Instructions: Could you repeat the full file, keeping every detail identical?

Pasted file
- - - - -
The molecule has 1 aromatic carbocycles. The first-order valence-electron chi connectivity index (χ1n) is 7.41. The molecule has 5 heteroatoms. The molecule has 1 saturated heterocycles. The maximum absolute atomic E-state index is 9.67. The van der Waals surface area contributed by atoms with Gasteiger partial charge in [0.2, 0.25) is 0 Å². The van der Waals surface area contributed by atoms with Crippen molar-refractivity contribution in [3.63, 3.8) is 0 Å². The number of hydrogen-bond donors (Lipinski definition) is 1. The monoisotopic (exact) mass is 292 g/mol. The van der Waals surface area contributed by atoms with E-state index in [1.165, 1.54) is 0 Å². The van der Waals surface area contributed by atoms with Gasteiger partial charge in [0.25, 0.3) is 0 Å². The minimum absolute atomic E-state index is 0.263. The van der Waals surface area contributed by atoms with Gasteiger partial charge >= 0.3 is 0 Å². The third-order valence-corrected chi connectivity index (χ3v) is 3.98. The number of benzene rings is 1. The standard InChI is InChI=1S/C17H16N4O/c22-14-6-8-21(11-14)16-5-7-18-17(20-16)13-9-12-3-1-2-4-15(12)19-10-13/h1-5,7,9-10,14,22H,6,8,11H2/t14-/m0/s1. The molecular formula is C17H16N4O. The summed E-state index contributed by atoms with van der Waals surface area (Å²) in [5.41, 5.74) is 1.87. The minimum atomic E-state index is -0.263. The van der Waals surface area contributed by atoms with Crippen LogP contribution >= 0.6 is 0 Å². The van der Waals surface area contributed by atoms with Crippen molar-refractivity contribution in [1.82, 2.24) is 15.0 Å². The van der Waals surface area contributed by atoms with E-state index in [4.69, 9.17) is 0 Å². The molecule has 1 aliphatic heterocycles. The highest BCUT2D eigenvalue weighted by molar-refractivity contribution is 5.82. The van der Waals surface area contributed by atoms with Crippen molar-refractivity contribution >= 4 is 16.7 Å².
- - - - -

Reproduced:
The molecule has 1 aromatic carbocycles. The first-order valence-electron chi connectivity index (χ1n) is 7.41. The molecule has 5 heteroatoms. The molecule has 1 saturated heterocycles. The maximum absolute atomic E-state index is 9.67. The van der Waals surface area contributed by atoms with Gasteiger partial charge in [0.2, 0.25) is 0 Å². The van der Waals surface area contributed by atoms with Crippen molar-refractivity contribution in [3.63, 3.8) is 0 Å². The number of hydrogen-bond donors (Lipinski definition) is 1. The monoisotopic (exact) mass is 292 g/mol. The van der Waals surface area contributed by atoms with E-state index in [1.165, 1.54) is 0 Å². The van der Waals surface area contributed by atoms with Gasteiger partial charge in [0.25, 0.3) is 0 Å². The minimum absolute atomic E-state index is 0.263. The van der Waals surface area contributed by atoms with Gasteiger partial charge >= 0.3 is 0 Å². The third-order valence-corrected chi connectivity index (χ3v) is 3.98. The number of benzene rings is 1. The standard InChI is InChI=1S/C17H16N4O/c22-14-6-8-21(11-14)16-5-7-18-17(20-16)13-9-12-3-1-2-4-15(12)19-10-13/h1-5,7,9-10,14,22H,6,8,11H2/t14-/m0/s1. The molecular formula is C17H16N4O. The summed E-state index contributed by atoms with van der Waals surface area (Å²) in [5.41, 5.74) is 1.87. The minimum atomic E-state index is -0.263. The van der Waals surface area contributed by atoms with Crippen LogP contribution >= 0.6 is 0 Å². The van der Waals surface area contributed by atoms with Crippen molar-refractivity contribution in [1.82, 2.24) is 15.0 Å². The van der Waals surface area contributed by atoms with E-state index in [4.69, 9.17) is 0 Å². The molecule has 1 aliphatic heterocycles. The highest BCUT2D eigenvalue weighted by molar-refractivity contribution is 5.82. The van der Waals surface area contributed by atoms with Crippen molar-refractivity contribution >= 4 is 16.7 Å².